Plan 28 is working towards building Charles Babbage's Analytical Engine. For the latest news follow the Plan 28 blog.
Tim Robinson has started writing up findings following the review of the complete Babbage manuscript archive. The initial work is in the form of an overview centred on each of the ‘Plans’ i.e. the large ‘systems drawings’ that Babbage shed during the evolution of the designs. The intention was to put to one side further detailed work, for the moment at least, to take stock and to document broad-stroke findings and new insights.
Excavating further the hardly-known Plan 30 (there is a Plan 28a but seemingly no Plan 29) proved irresistible both for inherent interest and for completeness. Babbage restarted work on the AE designs in June 1857 after a break of almost a decade and referred to the machine as ‘Analytical Engine 30’.
With the first-pass inspection of the manuscript archive complete, attention has turned to analysis and interpretation, and organising the findings to aid navigation. Babbage shed versions of the design as it developed in the form of ‘Plans’ – large ‘systems drawings’ which serve as developmental staging posts – the main ones of which number Plan 1 through to Plan 28. The overall approach to analysing the accumulated data is that of a timeline that groups all material, from wherever in the archive (drawings, Notebooks, Notations), to each of the landmark Plans.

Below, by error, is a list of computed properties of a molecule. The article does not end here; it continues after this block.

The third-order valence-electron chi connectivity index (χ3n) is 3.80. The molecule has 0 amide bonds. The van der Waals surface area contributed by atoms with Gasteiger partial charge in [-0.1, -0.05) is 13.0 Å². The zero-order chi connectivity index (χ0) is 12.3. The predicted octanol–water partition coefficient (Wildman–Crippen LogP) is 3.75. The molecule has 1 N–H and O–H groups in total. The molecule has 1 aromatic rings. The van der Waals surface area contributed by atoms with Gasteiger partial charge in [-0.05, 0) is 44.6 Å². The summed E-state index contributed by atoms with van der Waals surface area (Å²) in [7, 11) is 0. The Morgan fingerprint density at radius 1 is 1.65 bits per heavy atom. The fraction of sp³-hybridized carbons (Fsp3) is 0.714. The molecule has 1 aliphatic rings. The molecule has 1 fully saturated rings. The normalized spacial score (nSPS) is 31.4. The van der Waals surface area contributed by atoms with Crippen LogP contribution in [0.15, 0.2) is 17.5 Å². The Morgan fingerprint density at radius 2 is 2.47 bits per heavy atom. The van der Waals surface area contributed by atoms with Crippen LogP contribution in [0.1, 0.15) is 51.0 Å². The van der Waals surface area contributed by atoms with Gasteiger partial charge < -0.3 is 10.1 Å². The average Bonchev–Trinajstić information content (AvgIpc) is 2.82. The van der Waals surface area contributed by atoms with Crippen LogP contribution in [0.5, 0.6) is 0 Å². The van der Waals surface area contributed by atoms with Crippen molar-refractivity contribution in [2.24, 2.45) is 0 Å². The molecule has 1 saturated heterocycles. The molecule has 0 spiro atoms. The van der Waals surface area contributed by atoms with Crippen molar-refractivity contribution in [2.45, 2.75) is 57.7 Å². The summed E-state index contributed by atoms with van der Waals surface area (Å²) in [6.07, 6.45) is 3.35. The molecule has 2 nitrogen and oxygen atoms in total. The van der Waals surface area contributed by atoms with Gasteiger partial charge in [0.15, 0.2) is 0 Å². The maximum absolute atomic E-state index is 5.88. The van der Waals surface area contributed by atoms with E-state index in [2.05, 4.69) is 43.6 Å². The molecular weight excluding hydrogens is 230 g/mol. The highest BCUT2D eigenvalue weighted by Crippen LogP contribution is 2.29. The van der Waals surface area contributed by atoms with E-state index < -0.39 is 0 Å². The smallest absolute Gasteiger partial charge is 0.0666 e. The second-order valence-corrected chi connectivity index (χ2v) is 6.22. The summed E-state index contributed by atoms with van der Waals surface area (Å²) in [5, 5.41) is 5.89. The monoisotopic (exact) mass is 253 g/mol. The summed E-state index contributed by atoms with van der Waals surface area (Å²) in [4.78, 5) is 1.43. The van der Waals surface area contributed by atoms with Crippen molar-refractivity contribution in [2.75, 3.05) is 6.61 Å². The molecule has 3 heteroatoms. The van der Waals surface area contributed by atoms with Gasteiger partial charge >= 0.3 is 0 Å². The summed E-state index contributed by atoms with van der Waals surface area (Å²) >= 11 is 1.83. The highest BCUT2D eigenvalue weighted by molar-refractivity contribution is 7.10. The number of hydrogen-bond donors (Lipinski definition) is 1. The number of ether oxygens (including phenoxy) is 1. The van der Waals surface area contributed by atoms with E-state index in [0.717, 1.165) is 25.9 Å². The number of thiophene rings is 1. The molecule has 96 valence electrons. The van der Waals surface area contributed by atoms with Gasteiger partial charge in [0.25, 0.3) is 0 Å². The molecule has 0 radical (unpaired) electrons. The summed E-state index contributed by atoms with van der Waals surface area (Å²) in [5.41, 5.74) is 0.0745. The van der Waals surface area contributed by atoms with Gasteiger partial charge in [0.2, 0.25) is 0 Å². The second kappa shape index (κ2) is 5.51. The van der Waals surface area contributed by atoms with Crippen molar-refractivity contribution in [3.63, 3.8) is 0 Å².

The significance of the design advances for each Plan is identified as each is reviewed and evaluated, whether, for example, a new Plan involves a major design reset or only incremental change.
The Babbage technical archive held by the Science Museum has been reviewed sheet by sheet so the reference sources of AE-related content are now known. After a short hiatus Tim Robinson is carrying out the same exercise on the Babbage material in the Buxton papers held in Oxford. This material is of particular interest not least because there are several essays Babbage wrote on the Analytical Engine while in Italy immediately after his visit to Turin in 1840 where he gave his first and only seminar-lecture on the Analytical Engine at a convention of mathematicians, surveyors and scientists. This rare engagement with others was a significant stimulus to Babbage so his writings immediately following this are of special interest. We have done two substantial photo shoots (2015, 2016 and 2018) of this manuscript material, so digitised images are to hand.